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Resolvin E1 and protectin D1 activate inflammation-resolution programmes

Abstract

Resolution of acute inflammation is an active process essential for appropriate host responses, tissue protection and the return to homeostasis1,2,3. During resolution, specific omega-3 polyunsaturated fatty-acid-derived mediators are generated within resolving exudates, including resolvin E1 (RvE1)4 and protectin D1 (PD1)5. It is thus important to pinpoint specific actions of RvE1 and PD1 in regulating tissue resolution. Here we report that RvE1 and PD1 in nanogram quantities promote phagocyte removal during acute inflammation by regulating leukocyte infiltration, increasing macrophage ingestion of apoptotic polymorphonuclear neutrophils in vivo and in vitro, and enhancing the appearance of phagocytes carrying engulfed zymosan in lymph nodes and spleen. In this tissue terrain, inhibition of either cyclooxygenase or lipoxygenases—pivotal enzymes in the temporal generation of both pro-inflammatory and pro-resolving mediators—caused a ‘resolution deficit’ that was rescued by RvE1, PD1 or aspirin-triggered lipoxin A4 analogue. Also, new resolution routes were identified that involve phagocytes traversing perinodal adipose tissues and non-apoptotic polymorphonuclear neutrophils carrying engulfed zymosan to lymph nodes. Together, these results identify new active components for postexudate resolution traffic, and demonstrate that RvE1 and PD1 are potent agonists for resolution of inflamed tissues.

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Figure 1: Pro-resolving lipid mediators RvE1, PD1 and ATLa direct local phagocyte tissue flux.
Figure 2: RvE1 and PD1 increase macrophage phagocytic activity in vivo and in vitro.
Figure 3: RvE1 and PD1 enhance leukocytes carrying phagocytosed zymosan in lymph nodes and spleen.
Figure 4: Active removal of leukocytes from the inflammatory exudate.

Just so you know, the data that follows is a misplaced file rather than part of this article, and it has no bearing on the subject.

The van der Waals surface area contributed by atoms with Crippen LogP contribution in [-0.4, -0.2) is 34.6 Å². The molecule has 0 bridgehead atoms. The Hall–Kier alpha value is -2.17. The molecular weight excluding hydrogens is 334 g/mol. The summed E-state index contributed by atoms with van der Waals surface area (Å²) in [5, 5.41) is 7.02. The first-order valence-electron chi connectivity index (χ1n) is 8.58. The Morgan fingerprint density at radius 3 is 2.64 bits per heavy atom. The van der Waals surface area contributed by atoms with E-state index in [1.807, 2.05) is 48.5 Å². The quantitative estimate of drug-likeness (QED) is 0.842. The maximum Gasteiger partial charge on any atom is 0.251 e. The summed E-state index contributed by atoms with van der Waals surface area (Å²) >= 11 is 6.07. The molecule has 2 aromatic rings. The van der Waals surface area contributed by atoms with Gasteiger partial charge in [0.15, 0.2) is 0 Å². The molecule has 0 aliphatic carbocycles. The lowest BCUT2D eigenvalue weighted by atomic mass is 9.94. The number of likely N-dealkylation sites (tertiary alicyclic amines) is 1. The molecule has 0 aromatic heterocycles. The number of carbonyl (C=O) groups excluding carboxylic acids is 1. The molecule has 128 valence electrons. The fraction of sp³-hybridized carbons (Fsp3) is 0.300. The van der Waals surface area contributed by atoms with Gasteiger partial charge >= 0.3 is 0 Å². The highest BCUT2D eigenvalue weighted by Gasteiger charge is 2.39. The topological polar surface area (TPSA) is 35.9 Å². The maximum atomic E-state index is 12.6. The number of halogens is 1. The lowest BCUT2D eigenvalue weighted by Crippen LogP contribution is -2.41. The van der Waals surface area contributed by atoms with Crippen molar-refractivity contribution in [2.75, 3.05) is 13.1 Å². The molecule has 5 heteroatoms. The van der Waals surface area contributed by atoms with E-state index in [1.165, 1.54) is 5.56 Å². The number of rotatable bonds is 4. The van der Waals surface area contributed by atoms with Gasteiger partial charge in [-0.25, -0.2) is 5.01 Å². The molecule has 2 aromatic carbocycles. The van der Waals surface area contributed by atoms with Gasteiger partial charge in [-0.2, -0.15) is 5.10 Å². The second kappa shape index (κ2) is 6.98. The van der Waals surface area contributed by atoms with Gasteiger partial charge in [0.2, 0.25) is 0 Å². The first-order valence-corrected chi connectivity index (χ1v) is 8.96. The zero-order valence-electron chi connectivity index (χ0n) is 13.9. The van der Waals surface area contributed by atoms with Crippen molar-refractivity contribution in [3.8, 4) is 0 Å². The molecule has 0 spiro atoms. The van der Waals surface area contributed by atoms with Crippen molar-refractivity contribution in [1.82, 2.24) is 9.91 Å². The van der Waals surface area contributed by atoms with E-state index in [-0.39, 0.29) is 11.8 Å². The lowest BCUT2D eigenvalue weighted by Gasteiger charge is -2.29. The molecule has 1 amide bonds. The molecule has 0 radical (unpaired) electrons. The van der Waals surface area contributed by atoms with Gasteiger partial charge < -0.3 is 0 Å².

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Acknowledgements

These studies were supported in part by the NIH (C.N.S.) and a Research Fellowship from the Deutsche Forschungsgemeinschaft (J.M.S.). We thank J. Kutok for discussion regarding immunohistology, G. Fredman for assistance with fluorescence-activated cell sorting (FACS) and S. Elangovan for technical support. We also thank L. Xu and K. Gotlinger for mass spectral analyses and M. Halm Small for manuscript preparation. We also acknowledge NIH support for the Organic Synthesis Core (NAP) of the NIH-supported P50 Center grant (C.N.S.).

Author Contributions C.N.S. planned the project, designed experiments, analysed data and wrote the manuscript; N.C. and J.M.S. designed and carried out experiments, analysed data, and wrote the manuscript; M.A. analysed and discussed data.

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Correspondence to Charles N. Serhan.

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The Brigham and Women’s Hospital is assigned patents on lipoxins and resolvins that are subjects of licensing agreements and consultant arrangements for C.N.S.

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Schwab, J., Chiang, N., Arita, M. et al. Resolvin E1 and protectin D1 activate inflammation-resolution programmes. Nature 447, 869–874 (2007). https://doi.org/10.1038/nature05877

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